One recent addition to the entrepreneurship and business books category is “Grow: How Ideals Power Growth and Profit at the World’s Greatest Companies,” by Jim Stengel, the former head of marketing at P & G. In the book, Stengel claims that today’s business environment requires business leaders to focus on a set of ideals, or their “true reason for being.” In essence, he replaces such concepts as “mission” and “vision” with the word “ideals.”
And just to be clear, ideals don’t necessarily have to be tied to charitable giving. Instead, ideals address one of five areas of “fundamental human value.” These are: eliciting joy, enabling connection, inspiring exploration, evoking pride and impacting society. From Jack Daniels to Pampers to Zappos, Lindt and more, each brand’s success is driven by a set of ideals and a focus on improving people’s lives. And who would argue about Lindt bringing us joy?
In the book Stengel references success stories such as the Discovery Channel whose “ideal” is to “satisfy people’s curiosity.” He also says that Pampers’ ideal is not so much about selling diapers as it is about helping mothers. Stengel outlines the difference between the Time-Life series of publications that stagnated because the brand focused on what it wanted to give to people rather than on what people wanted from it. This is contrasted with National Geographic which successfully migrated from print to broadcast.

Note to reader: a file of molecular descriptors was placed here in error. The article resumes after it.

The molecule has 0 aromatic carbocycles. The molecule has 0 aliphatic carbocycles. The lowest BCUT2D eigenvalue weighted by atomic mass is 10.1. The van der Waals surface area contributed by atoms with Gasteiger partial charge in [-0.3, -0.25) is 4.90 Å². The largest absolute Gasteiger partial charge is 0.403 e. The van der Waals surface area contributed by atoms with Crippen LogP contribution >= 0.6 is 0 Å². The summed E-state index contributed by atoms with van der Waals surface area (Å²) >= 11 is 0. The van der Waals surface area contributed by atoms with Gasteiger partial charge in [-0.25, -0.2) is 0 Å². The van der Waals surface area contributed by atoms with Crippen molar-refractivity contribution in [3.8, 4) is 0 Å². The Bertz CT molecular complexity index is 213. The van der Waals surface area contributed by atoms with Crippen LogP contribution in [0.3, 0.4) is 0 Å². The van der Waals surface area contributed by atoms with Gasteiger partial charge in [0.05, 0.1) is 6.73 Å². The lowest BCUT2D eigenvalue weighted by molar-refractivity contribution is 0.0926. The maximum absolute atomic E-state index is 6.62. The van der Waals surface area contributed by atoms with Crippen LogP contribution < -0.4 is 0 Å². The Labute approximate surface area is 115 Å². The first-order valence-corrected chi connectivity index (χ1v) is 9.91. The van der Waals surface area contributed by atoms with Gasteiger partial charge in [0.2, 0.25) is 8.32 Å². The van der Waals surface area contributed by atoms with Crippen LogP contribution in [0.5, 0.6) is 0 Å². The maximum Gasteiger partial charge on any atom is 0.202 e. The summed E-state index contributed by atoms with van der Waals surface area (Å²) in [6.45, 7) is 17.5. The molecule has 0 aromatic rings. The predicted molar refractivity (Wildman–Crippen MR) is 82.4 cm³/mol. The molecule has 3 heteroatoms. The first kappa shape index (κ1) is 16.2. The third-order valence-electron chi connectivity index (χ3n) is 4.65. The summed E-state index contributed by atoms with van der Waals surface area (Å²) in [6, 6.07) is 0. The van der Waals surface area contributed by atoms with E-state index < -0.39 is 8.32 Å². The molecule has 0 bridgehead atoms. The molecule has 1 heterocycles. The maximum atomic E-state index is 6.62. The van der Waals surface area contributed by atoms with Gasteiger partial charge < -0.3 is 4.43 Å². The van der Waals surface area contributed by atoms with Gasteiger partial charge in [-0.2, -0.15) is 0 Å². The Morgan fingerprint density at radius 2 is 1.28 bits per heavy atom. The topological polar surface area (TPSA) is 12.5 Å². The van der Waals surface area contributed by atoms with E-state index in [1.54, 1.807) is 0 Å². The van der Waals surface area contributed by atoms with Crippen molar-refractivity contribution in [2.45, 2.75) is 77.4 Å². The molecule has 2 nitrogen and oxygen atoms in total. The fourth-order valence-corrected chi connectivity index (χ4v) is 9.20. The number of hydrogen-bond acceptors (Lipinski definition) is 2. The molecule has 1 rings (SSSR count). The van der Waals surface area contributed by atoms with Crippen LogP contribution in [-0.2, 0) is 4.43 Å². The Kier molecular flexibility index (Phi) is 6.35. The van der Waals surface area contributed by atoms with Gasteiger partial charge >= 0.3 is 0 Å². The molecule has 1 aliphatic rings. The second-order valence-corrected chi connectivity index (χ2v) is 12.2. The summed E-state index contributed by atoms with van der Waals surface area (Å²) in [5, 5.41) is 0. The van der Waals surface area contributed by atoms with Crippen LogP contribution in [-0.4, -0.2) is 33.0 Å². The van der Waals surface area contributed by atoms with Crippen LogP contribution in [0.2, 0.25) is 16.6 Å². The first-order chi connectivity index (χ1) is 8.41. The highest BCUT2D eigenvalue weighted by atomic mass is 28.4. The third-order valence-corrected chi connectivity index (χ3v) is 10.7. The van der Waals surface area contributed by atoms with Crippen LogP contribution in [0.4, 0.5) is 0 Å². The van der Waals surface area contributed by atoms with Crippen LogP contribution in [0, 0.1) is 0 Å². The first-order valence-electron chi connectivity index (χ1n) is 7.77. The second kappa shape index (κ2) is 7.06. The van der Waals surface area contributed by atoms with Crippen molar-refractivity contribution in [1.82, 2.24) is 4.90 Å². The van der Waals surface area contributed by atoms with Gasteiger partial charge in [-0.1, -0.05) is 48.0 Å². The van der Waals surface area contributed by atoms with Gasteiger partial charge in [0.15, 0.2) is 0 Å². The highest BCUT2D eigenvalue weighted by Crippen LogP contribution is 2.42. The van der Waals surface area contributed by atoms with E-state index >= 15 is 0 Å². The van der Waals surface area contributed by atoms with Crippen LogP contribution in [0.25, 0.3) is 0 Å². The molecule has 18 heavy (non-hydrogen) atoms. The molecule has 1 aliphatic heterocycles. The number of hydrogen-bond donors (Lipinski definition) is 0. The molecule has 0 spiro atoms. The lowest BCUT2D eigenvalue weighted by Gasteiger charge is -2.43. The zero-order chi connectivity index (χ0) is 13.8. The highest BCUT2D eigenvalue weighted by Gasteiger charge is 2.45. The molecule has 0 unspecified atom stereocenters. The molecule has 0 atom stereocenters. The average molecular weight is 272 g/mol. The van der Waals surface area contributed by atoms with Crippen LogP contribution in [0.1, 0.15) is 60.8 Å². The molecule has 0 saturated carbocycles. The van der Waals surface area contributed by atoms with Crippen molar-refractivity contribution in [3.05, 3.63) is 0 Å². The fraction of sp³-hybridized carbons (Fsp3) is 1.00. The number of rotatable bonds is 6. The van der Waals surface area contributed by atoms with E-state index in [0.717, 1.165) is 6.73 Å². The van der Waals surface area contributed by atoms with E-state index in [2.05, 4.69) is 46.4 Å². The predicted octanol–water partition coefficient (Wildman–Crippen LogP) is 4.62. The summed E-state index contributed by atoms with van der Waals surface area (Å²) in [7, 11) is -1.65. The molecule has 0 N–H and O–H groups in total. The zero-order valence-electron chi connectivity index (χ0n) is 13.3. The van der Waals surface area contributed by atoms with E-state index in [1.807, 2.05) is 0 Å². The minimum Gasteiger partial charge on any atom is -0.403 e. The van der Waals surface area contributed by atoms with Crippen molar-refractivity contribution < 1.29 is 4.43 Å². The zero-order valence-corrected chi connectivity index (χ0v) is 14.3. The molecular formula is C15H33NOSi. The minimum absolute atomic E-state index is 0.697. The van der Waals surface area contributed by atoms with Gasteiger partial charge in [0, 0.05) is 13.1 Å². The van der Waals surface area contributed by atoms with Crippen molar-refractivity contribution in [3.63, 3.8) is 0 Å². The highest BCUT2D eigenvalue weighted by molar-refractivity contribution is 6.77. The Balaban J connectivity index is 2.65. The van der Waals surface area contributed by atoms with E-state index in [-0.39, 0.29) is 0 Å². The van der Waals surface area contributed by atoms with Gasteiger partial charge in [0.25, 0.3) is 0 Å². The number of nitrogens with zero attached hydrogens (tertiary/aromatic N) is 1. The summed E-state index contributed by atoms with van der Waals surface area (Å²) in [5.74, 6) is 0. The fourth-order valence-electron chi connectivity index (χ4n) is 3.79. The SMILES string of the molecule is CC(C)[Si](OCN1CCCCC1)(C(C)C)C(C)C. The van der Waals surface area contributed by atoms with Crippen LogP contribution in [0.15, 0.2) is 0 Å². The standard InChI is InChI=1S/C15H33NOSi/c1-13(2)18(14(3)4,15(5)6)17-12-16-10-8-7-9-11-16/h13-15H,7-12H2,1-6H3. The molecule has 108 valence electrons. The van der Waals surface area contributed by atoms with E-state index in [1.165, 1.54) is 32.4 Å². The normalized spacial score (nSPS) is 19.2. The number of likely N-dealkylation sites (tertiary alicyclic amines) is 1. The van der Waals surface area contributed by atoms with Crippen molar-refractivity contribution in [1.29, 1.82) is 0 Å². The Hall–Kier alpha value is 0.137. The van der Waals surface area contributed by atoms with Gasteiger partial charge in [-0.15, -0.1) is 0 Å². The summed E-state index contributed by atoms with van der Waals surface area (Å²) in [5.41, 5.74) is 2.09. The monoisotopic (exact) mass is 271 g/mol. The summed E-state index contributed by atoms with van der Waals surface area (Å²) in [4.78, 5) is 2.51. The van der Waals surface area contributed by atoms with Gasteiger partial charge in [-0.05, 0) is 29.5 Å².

Stengel notes that, “ideals cannot be proprietary, but distinctive ways of fulfilling them can be.” During his time at P & G, Stengel says he successfully brought back the slogan “Choosy mothers choose Jif,” even though the company had abandoned it. The slogan reflects that the brand is solving a problem for mothers who are concerned about what their children consume. Not everyone is a fan of this book but it does have much food for thought for the seasoned or unseasoned entrepreneur.